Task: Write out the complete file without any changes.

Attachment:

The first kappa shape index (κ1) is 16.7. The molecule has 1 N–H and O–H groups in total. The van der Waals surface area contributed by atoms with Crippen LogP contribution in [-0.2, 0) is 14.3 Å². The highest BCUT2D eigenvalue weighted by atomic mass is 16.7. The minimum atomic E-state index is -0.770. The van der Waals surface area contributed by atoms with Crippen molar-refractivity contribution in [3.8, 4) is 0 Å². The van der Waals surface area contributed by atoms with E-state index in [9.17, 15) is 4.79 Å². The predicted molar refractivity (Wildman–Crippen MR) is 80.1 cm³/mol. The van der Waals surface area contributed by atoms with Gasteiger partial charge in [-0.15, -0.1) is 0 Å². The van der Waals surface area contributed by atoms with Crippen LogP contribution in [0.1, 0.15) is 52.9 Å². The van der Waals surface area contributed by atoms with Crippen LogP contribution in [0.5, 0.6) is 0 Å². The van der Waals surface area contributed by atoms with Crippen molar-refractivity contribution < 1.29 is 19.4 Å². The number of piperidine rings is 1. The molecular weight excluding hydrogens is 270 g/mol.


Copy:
The first kappa shape index (κ1) is 16.7. The molecule has 1 N–H and O–H groups in total. The van der Waals surface area contributed by atoms with Crippen LogP contribution in [-0.2, 0) is 14.3 Å². The highest BCUT2D eigenvalue weighted by atomic mass is 16.7. The minimum atomic E-state index is -0.770. The van der Waals surface area contributed by atoms with Crippen molar-refractivity contribution in [3.8, 4) is 0 Å². The van der Waals surface area contributed by atoms with E-state index in [9.17, 15) is 4.79 Å². The predicted molar refractivity (Wildman–Crippen MR) is 80.1 cm³/mol. The van der Waals surface area contributed by atoms with Gasteiger partial charge in [-0.15, -0.1) is 0 Å². The van der Waals surface area contributed by atoms with Crippen LogP contribution in [0.1, 0.15) is 52.9 Å². The van der Waals surface area contributed by atoms with Crippen LogP contribution in [0.5, 0.6) is 0 Å². The van der Waals surface area contributed by atoms with Crippen molar-refractivity contribution < 1.29 is 19.4 Å². The number of piperidine rings is 1. The molecular weight excluding hydrogens is 270 g/mol.